Inverse psoriasis

November 12, 2012

Inverse psoriasis

Psoriasis is a very painful skin condition and can be very pruritic and uncomfortable, but what is inverse psoriasis?

Inverse psoriasis is an uncommon condition which is, in many ways, similar to psoriasis. However inverse psoriasis does not appear in visible areas of the body but rather in the skin folds, armpits and groin where the rash will also cause both pain and itching which may cause the patient great distress.


The rash associated with inverse psoriasis does not have the same scaliness found in regular psoriasis but rather appears as a red and tender area. The painful, itching of inverse psoriasis is greatly worsened by perspiration and friction which are difficult to avoid in the areas of presentation –

  • Groin

  • Armpits

  • Under the breasts

  • Under the buttocks

  • In the skin folds around the genitals

  • In deep skin folds around the waist, stomach and thighs


Due to the sensitivity of the areas affected by inverse psoriasis effective treatment may be problematic. The recommended treatment is with topical medical medications such as Protopic and Elidel which are prescription strength and contain no cortisone – known to have an adverse effect on sensitive skin. Protopic and Elidel, whilst being the preferred first choice for most dermatologists, carry a warning that they are only suitable for short term use due to their possible side effects.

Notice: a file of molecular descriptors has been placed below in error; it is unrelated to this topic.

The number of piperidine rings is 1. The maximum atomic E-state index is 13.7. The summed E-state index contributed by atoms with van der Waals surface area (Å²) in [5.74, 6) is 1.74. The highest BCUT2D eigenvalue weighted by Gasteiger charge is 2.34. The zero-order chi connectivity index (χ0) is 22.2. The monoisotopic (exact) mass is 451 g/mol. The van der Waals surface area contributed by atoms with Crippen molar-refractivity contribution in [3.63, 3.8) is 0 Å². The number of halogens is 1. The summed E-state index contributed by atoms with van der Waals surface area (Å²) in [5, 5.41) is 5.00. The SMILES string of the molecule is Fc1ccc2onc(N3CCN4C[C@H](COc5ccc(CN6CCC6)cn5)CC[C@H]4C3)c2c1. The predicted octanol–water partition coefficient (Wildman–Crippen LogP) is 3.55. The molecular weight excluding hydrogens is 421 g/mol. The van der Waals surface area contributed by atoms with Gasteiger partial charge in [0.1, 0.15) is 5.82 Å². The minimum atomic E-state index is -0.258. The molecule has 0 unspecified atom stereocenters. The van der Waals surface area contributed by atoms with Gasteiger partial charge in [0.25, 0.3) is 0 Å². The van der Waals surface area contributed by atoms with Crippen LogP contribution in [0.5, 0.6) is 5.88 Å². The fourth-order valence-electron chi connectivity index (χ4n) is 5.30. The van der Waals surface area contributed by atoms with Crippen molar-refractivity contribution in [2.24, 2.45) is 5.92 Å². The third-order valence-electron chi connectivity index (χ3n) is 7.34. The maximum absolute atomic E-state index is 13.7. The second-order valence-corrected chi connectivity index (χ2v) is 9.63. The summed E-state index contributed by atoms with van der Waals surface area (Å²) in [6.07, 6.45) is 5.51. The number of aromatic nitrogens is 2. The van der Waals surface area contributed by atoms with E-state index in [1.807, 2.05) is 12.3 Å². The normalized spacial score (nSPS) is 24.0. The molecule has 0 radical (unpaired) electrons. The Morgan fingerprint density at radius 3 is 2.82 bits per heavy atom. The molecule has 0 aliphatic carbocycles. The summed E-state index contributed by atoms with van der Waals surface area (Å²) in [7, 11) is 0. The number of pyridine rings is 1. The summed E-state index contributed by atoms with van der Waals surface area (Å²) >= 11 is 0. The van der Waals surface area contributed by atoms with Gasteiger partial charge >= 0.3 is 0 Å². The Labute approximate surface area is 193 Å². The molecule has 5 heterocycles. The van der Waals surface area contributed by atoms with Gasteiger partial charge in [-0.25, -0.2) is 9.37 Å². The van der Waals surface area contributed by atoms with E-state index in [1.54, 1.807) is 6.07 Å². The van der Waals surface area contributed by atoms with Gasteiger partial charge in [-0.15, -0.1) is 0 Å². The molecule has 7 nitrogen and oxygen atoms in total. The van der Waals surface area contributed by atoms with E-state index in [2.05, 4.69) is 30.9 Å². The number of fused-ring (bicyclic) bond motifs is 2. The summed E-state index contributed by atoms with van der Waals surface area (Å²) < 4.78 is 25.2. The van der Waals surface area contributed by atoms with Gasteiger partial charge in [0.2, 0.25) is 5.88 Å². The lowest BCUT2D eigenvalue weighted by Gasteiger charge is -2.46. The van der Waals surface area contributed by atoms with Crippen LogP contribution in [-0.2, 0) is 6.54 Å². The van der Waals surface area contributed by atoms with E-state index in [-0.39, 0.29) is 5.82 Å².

As with regular psoriasis the use of Ultra Violet B light treatment has been found to be beneficial. This treatment involves the patient standing, unclothed, in a light box and being bathed in the UVB rays.

Some individuals find that their inverse psoriasis is greatly worsened by moisture; the use of Castellani’s paint of Castederm is generally prescribed, with patients also able to buy Domeboro astringent soaks over the counter.

In extremely stubborn cases of this condition the medical practitioner may well prescribe a course of Enbrel or Remicade injections.

Risk factors

Most cases of inverse psoriasis occur in patients who already suffer with regular psoriasis – between 2 and 6% of psoriasis sufferers will develop the inverse variety. It appears to be more prevalent in overweight patients. Research indicates that that overweight patients experience increased severity of inverse psoriasis.

Some experts maintain that any severe irritation accompanied by redness in the genital area could be inverse psoriasis Рeven in individuals who have never been diagnosed with regular psoriasis. It is possible to have mild psoriasis which is assumed to be dandruff, for example, and therefore remains undiagnosed until inverse psoriasis flares up’.

Living with inverse psoriasis

Individuals living with any skin condition know that the treatment of that condition will have a huge impact on their lives. The same is true for inverse psoriasis, it is essential that patients are fully involved in their own treatment program, that they follow medical advice carefully and do all that they are able to do in order to avoid any flare ups.

Any individual with a chronic condition will always benefit from joining with others with the same condition, sharing of information; hints, techniques and emotional support are all beneficial to patients dealing with the difficulties of life with inverse psoriasis.


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